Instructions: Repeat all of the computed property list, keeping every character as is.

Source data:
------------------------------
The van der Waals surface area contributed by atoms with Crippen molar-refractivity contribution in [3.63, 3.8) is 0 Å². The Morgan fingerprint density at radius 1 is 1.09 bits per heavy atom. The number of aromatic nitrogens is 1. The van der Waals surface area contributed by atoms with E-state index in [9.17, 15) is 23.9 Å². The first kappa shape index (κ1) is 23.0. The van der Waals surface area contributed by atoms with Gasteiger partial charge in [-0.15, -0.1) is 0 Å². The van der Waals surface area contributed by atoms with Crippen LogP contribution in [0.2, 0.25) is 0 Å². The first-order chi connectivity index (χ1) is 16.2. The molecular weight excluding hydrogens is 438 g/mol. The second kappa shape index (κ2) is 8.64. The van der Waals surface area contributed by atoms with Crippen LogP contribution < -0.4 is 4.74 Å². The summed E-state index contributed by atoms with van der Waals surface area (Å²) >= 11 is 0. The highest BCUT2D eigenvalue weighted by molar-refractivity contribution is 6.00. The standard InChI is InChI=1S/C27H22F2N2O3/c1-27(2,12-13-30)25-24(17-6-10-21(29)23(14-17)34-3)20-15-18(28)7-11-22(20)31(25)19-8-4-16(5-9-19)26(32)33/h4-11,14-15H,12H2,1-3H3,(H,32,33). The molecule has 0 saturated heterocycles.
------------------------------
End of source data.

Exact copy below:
The van der Waals surface area contributed by atoms with Crippen molar-refractivity contribution in [3.63, 3.8) is 0 Å². The Morgan fingerprint density at radius 1 is 1.09 bits per heavy atom. The number of aromatic nitrogens is 1. The van der Waals surface area contributed by atoms with E-state index in [9.17, 15) is 23.9 Å². The first kappa shape index (κ1) is 23.0. The van der Waals surface area contributed by atoms with Gasteiger partial charge in [-0.15, -0.1) is 0 Å². The van der Waals surface area contributed by atoms with Crippen LogP contribution in [0.2, 0.25) is 0 Å². The first-order chi connectivity index (χ1) is 16.2. The molecular weight excluding hydrogens is 438 g/mol. The second kappa shape index (κ2) is 8.64. The van der Waals surface area contributed by atoms with Crippen LogP contribution < -0.4 is 4.74 Å². The summed E-state index contributed by atoms with van der Waals surface area (Å²) >= 11 is 0. The highest BCUT2D eigenvalue weighted by molar-refractivity contribution is 6.00. The standard InChI is InChI=1S/C27H22F2N2O3/c1-27(2,12-13-30)25-24(17-6-10-21(29)23(14-17)34-3)20-15-18(28)7-11-22(20)31(25)19-8-4-16(5-9-19)26(32)33/h4-11,14-15H,12H2,1-3H3,(H,32,33). The molecule has 0 saturated heterocycles.